After taking the train for 2.5 hours from Shinjuku, on the Chuo line, I arrived in Shimo-suwa, to be greeted by Stephen & Skye at the station. Across from the station is a tall dead tree and big arc of rope behind a carved piece of stone. This is abstract art symbolizing the Onbashira Festival, held in Shimo-suwa every 6 years, where they cut down 16 giant trees and drag them down from the mountains to mark the 4 corners of the 4 local shrines (spring, autumn, main and front).
After dropping off my bags, getting out my futon and pausing for a cup of tea, we walked along the main street to the public square, where there is another set of huge, dead vertical logs and another massive coil of rope, again celebrating the Onbashira (lumberjack) Festival. We crossed the street looking for a soba lunch, but the restaurant was full so we walked on up the street to the Akimiya (Autumn) shrine.
On the way there was a terrifying pink clown standing in front of what looked like a pink popcorn machine on wheels, guarding the door to a large building: this was a scary, random thing to see in rural Japan. Apparently Shimo-suwa used to be renowned as a manufacturing site for complex, animated music-boxes. It was known as the “Switzerland of the East”, and the building behind the clown was the music-box museum. As further proof that this wasn’t just Stephen pulling my leg, there was also a clock with a model of men rowing a boat right in front of the shrine entrance, that animated when the clock chimed the hour.
There were carvings on the base of the tall stone torii gates to the shrine, which Skye said was the “thank-you” donor name listing, to honour citizens of Shimo-suwa who gave money towards the building and maintenance of the shrine. Just inside the gates on the left was a huge bucket of fancy garbage, including arrows and rakes. Stephen explained that locals buy amulets and charms at the shrine to ward away evil and bring in good luck, but the charms only work for a limited period of time before you have to get new ones. The old charms are returned to the shrine for disposal, and of course you pay for both buying & burning. The rakes were to pull luck towards your house, and arrows to shoot spiritual pollution away from your house.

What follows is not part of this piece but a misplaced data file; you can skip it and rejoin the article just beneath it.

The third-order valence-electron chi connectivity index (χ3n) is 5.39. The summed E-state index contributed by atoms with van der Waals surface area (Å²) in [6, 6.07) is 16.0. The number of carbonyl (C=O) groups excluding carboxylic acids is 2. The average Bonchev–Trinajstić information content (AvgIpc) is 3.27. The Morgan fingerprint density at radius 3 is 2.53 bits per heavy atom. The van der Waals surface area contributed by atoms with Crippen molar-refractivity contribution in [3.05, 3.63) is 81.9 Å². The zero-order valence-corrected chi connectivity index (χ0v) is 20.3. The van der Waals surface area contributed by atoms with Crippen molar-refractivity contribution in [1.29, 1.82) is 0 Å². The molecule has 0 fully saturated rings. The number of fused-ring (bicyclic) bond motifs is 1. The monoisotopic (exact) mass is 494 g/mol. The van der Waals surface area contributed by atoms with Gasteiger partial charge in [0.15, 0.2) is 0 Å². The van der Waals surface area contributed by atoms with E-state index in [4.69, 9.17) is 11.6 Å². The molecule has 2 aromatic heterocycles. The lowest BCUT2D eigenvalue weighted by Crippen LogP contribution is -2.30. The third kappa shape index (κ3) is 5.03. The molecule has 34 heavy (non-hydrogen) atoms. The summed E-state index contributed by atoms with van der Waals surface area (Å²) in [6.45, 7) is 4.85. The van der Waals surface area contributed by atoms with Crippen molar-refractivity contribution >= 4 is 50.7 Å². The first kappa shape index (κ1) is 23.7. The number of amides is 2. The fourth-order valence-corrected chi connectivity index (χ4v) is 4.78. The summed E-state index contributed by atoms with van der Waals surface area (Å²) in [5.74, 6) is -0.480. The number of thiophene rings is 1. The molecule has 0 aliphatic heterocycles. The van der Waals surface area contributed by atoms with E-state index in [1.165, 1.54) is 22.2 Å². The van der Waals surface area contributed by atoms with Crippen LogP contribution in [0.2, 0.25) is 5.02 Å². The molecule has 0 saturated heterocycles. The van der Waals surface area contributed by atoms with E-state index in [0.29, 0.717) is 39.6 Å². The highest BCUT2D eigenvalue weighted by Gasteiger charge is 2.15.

In front of the shrine on large pillars sit two Koma-inu or “lion-dogs”, one with mouth open (to scare off demons), one with mouth closed (to shelter and keep in the good spirits). They represent Ah and Un (“Ah” is the first letter in the Japanese alphabet and “Un” is the last, just as in Sanskrit) or alpha and omega, birth and death, the beginning and end of the universe.
At the back of the shrine in the area with the collection box, there is no image of the God or Goddess, just a simple round mirror, to reflect the face of the supplicant. To the right of the shrine is a building where visitors can purchase various charms to ward off evil, bring luck, fertility, safe travel, good grades on exams, etc. Stephen & Skye bought me a lovely orange “safe travels” amulet here.
On the way back from the shrine, we paused to look at a well-maintained traditional Japanese garden inside a fancy restuarant on the main strip. This restaurant is owned by a local fertility doctor who is a renowned specialist in Japan; I am informed that there are an unusual number of twins in the area.